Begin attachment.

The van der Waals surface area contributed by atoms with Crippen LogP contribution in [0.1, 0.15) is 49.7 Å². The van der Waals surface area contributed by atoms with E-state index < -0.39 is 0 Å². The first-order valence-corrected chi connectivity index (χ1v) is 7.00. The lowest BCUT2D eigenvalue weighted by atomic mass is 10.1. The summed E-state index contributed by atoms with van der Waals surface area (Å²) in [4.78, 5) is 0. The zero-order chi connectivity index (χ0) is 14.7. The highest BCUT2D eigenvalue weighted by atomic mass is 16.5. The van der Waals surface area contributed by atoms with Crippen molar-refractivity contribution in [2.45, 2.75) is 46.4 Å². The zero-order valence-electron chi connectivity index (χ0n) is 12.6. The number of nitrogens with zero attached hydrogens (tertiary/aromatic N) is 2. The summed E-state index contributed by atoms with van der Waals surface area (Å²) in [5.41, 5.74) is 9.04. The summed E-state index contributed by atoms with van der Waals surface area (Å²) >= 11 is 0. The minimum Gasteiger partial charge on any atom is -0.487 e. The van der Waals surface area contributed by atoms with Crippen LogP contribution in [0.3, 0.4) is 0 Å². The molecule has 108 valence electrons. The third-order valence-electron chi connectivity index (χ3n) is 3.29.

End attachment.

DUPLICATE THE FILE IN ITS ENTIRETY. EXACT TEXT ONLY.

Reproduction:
The van der Waals surface area contributed by atoms with Crippen LogP contribution in [0.1, 0.15) is 49.7 Å². The van der Waals surface area contributed by atoms with E-state index < -0.39 is 0 Å². The first-order valence-corrected chi connectivity index (χ1v) is 7.00. The lowest BCUT2D eigenvalue weighted by atomic mass is 10.1. The summed E-state index contributed by atoms with van der Waals surface area (Å²) in [4.78, 5) is 0. The zero-order chi connectivity index (χ0) is 14.7. The highest BCUT2D eigenvalue weighted by atomic mass is 16.5. The van der Waals surface area contributed by atoms with Crippen molar-refractivity contribution in [2.45, 2.75) is 46.4 Å². The zero-order valence-electron chi connectivity index (χ0n) is 12.6. The number of nitrogens with zero attached hydrogens (tertiary/aromatic N) is 2. The summed E-state index contributed by atoms with van der Waals surface area (Å²) in [5.41, 5.74) is 9.04. The summed E-state index contributed by atoms with van der Waals surface area (Å²) >= 11 is 0. The minimum Gasteiger partial charge on any atom is -0.487 e. The van der Waals surface area contributed by atoms with Crippen LogP contribution in [0.3, 0.4) is 0 Å². The molecule has 108 valence electrons. The third-order valence-electron chi connectivity index (χ3n) is 3.29.